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Chinese Premier Li Keqiang inspects the honour guard during a welcoming ceremony in Ottawa on Sept. 22, 2016.CHRIS WATTIE/Reuters

Chinese Premier Li Keqiang publicly defended the death penalty as he pressed Prime Minister Justin Trudeau to sign a formal extradition treaty while denying agents are covertly dispatched to Canada to intimidate Chinese fugitives to return home.

Mr. Li, the first Chinese leader to visit Canada in six years, is on a mission to forge closer ties. That included announcements to start exploratory talks on free trade, the settling of a canola dispute and pledges to double trade by 2025.

But China's No. 2 leader was adamant that high on his bilateral agenda is an extradition treaty to seek the return of fugitives accused of economic crimes. More than 40 other countries, including France and Australia, have signed such treaties, he said.

Read more: Justin Trudeau defends extradition treaty talks with China

Read more: Chinese agents enter Canada on tourist visas to coerce return of fugitive expats

During a joint news conference on Thursday, the Premier took a swipe at Canadian critics of an extradition treaty, saying they are wrongly disparaging China's justice system as being based on torture, repression and coercion.

"There shall be no torture including suspects and sentenced people, humanitarian treatment must be applied. This is provided by Chinese law and the judicial and law authorities follow this role very strictly," he told reporters as Mr. Trudeau stood by his side in the foyer of the House of Commons.

Mr. Li said he can't "promise 100 per cent" that the odd police officer could mistreat an accused, but said anyone caught doing that would be treated "very seriously." At the same time, he argued that China's death penalty is needed to deal with violent crime.

"If we abolish the death penalty, innocent people will lose their lives," he said.

Amnesty International says China is the world's top executioner while the United Nations says China routinely uses torture, and its judges, prosecutors and the police answer to the Communist Party.

"We stand by our assessment that there are a vast array of very serious human-rights concerns," Alex Neve, Amnesty International Canada's secretary-general, said in an interview. "Torture is widespread and rampant throughout the country and backed up by near total impunity."

China's human-rights record has taken on added significance since The Globe and Mail reported Tuesday that Ottawa had opened up formal talks on an extradition treaty on Sept 12, one day before a Chinese court ordered jailed Canadian missionary Kevin Garratt back to Canada.

Critics interpret Mr. Garratt's release as a quid pro quo for Canada acceding to China's long-standing call for an extradition treaty. The lack of action on such a treaty over the past decade led China to send agents to Canada on tourist visas in an attempt to induce expatriates to return home to face justice.

The Globe and Mail reported Wednesday that the Canadian Security Intelligence Service and RCMP are investigating the covert Chinese spy operation. CSIS has interviewed Chinese citizens living in Canada, all of whom have been threatened by agents from China.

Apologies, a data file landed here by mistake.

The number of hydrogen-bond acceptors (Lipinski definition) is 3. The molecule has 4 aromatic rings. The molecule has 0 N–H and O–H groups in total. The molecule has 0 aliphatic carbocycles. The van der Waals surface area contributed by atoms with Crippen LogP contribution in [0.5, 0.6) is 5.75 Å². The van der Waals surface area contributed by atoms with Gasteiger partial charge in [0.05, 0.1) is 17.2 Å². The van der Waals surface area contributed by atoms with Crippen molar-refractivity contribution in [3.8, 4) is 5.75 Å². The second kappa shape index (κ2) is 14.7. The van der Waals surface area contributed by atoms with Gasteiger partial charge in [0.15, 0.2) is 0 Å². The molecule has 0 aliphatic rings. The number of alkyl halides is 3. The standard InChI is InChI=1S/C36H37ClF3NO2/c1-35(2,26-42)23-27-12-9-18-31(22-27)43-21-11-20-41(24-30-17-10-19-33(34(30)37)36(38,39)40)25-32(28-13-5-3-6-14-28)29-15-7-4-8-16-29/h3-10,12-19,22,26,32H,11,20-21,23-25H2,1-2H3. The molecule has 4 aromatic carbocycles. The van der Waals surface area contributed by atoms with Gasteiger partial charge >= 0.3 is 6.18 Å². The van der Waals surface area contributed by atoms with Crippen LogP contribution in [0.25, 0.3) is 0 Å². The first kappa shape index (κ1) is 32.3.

"I don't know where you got those reports," Mr. Li said when asked about The Globe report. "I can tell you firmly that China … strictly follows international law and norms and we obey the laws of other countries."

The Prime Minister said Canada would not deport anyone who would face execution but argued he was confident a formal extradition treaty could be worked out.

"We recognize that Canada and China have different systems of law and order and different approaches and it'll be very important that any future agreement be based on reflecting the realities, the principles, the values that our citizens hold dear in each of our countries," Mr. Trudeau said.

As part of the talks, both leaders approved a feasibility study on free trade with the goal of doubling bilateral trade by 2025. They also reached a four-year deal to allow for the continued exports of Canadian canola, worth $2-billion annually to Canadian farmers, and Mr. Li lifted China's ban on imports of bone-in beef from Canadian cattle younger than 30 months of age.

In the House of Commons Question Period, NDP Leader Tom Muclair deplored the move to conclude an extradition treaty, calling China a "dictatorship that abuses human rights."

Conservative Foreign Affairs critic Peter Kent accused the Prime Minister of being naive if he thinks China wouldn't apply the death penalty to Chinese fugitives. "Canada has no control over what happens in Chinese prisons. The Chinese have many ways of killing people," he said.

The Prime Minister told the House the new dialogue with China allows Canada to raise serious issues with Chinese leaders including consular cases and provides "huge opportunities for Canadian businesses."

Mr. Trudeau has gone out of his way to welcome Mr. Li to the capital. When Mr. Li and his wife arrived Wednesday night, they were invited to the prime ministerial retreat at Harrington Lake. A photo released by the PMO showed the leaders overlooking the lake with glasses of beer.

A dinner was held for Mr. Li at the History Museum Thursday night. On Friday, Mr. Trudeau accompanies the Premier to Montreal where they will speak to the Canada-China Business Forum.

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